Since being roughed up by the BBC locally, Mr Gilbert was given the bum’s rush by Radio 5 Live when it pitched up in Skegness.
Whilst with another hat on we can see a possible reason for the exclusions, it is nonetheless the case that the variety and eccentricity of our nation is no better illustrated than at election times – when the choice before voters is more than just the mealy palate-sticking menu that the main parties have to offer.
In a formal complaint to the BBC powers that B the BBC, he says that Auntie’s policy is adversely affecting the contribution small parties make to Britain’s increasingly rich political tapestry.
He said: “When I enquired why I was not accorded a place on the panel of the BBC Radio Lincolnshire husting, I was told that this was because the Blue Revolution party didn’t have a national profile.
“I made the point that it was a local BBC radio station and that as the only ‘other’ candidate and a local person with political experience, people might wish to hear my views, but I was informed it was the station producer’s executive decision from which he was not prepared to depart.
“I am aware other ‘Independent’ candidates were also excluded from debates in other constituencies in Lincolnshire.
“My second complaint relates to a Radio 5 Live Marginal Mystery Tour which was broadcast from Skegness on 31st May. I found out about this by chance and was disappointed that again I had not been invited as a local politician with expertise on issues linked to migration and community engagement.
“Even though the UKIP candidate didn’t attend in person, I attended the venue … and eventually was informed that BBC policy excluded me as it is again based on a national party profile.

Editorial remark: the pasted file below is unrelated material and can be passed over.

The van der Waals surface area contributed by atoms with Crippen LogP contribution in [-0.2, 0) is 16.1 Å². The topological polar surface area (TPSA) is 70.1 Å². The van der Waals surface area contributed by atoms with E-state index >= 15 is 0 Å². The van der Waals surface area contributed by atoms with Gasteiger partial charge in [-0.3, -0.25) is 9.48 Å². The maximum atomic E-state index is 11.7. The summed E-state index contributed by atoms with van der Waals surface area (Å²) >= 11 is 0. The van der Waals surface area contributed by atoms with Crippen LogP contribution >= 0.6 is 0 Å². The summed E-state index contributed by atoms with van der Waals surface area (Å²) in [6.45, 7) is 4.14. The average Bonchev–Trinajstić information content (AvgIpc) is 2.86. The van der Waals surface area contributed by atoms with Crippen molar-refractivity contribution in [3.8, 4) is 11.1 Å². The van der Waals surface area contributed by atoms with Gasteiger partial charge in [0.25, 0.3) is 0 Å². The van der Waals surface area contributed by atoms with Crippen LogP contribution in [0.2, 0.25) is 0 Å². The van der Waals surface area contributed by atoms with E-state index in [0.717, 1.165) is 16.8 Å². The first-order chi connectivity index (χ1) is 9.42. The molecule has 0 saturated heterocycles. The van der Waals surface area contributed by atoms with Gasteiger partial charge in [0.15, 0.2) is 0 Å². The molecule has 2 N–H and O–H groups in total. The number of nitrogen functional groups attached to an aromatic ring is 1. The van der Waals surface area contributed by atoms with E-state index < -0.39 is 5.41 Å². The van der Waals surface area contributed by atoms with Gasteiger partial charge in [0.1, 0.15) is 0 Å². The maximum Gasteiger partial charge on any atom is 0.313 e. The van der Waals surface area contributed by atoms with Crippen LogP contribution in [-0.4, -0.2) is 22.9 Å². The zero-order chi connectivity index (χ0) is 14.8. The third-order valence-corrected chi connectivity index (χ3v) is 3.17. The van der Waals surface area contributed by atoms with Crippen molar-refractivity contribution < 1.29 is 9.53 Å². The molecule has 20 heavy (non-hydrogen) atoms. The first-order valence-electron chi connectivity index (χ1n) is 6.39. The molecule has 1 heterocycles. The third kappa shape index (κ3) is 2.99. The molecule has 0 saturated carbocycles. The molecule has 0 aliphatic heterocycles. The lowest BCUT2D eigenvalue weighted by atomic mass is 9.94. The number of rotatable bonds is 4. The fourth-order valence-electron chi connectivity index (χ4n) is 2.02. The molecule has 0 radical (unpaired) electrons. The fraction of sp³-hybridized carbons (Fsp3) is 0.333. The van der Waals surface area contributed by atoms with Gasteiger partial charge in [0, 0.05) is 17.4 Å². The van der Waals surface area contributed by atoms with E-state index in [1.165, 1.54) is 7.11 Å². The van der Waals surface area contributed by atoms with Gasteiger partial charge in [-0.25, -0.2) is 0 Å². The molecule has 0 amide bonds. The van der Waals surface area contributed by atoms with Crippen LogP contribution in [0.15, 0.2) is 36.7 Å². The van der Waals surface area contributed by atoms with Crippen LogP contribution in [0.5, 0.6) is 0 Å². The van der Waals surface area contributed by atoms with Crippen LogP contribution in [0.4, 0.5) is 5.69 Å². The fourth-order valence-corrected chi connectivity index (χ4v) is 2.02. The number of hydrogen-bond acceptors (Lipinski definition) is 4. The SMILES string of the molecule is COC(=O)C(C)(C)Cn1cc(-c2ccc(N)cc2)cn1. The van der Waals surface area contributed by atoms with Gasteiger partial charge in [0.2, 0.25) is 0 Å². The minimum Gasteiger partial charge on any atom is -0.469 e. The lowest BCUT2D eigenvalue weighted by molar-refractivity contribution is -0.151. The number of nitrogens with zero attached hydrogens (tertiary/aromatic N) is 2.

“I was then called again and told that they would broadcast a few minutes of me at around about 12.35pm. I was in the end accorded about a minute or so prior to which I had to endure some comic turn by a BBC presenter who implied (please note implied) that I was some ‘numpty’ who wanted to talk about politics rather than eat ice cream on the beach. The brief interview went ok, albeit Blue Revolution being identified with parties like the ‘Dressing Up Party’ was a bit unnecessary. It also seemed to me that the interview was cut short for no obvious reason. The ‘comic turn’ was unnecessary if time was a factor.”
Mr Gilbert told the BBC board that Britain is in danger of having a political system which fails to reflect the diversity of the British population and in its attempt to shoehorn all opinion into ‘established party’ categories the BBC leaves the electorate feeling increasingly alienated and angry, and that a constituency election “is a race not a war” and therefore there is no justification for publicly funded bodies like the BBC taking sides.
He concluded: “The BBC has a critical role here. No one expects a small party to win in what is clearly a rigged two-party system, however by denying local publicity the BBC makes the loss of the deposit more likely and therefore the future of small parties very precarious. This is something which in our opinion is not good for democracy.”
Whilst the BBC nationally enjoys flexing its muscles against the little people, that other BBC – Boston Borough Council – gleefully enjoys slapping the taxpayers down at more fundamental level.
For a long time now Boston Borough Council has favoured the petty and ineffective policy of naming and shaming people that it declares to be miscreants of some form or another.
In fact we would not be surprised to see their favourite old chestnut – the annual “clampdown” on litterers – finding its way into our local “newspapers” as it seems to do almost every silly season.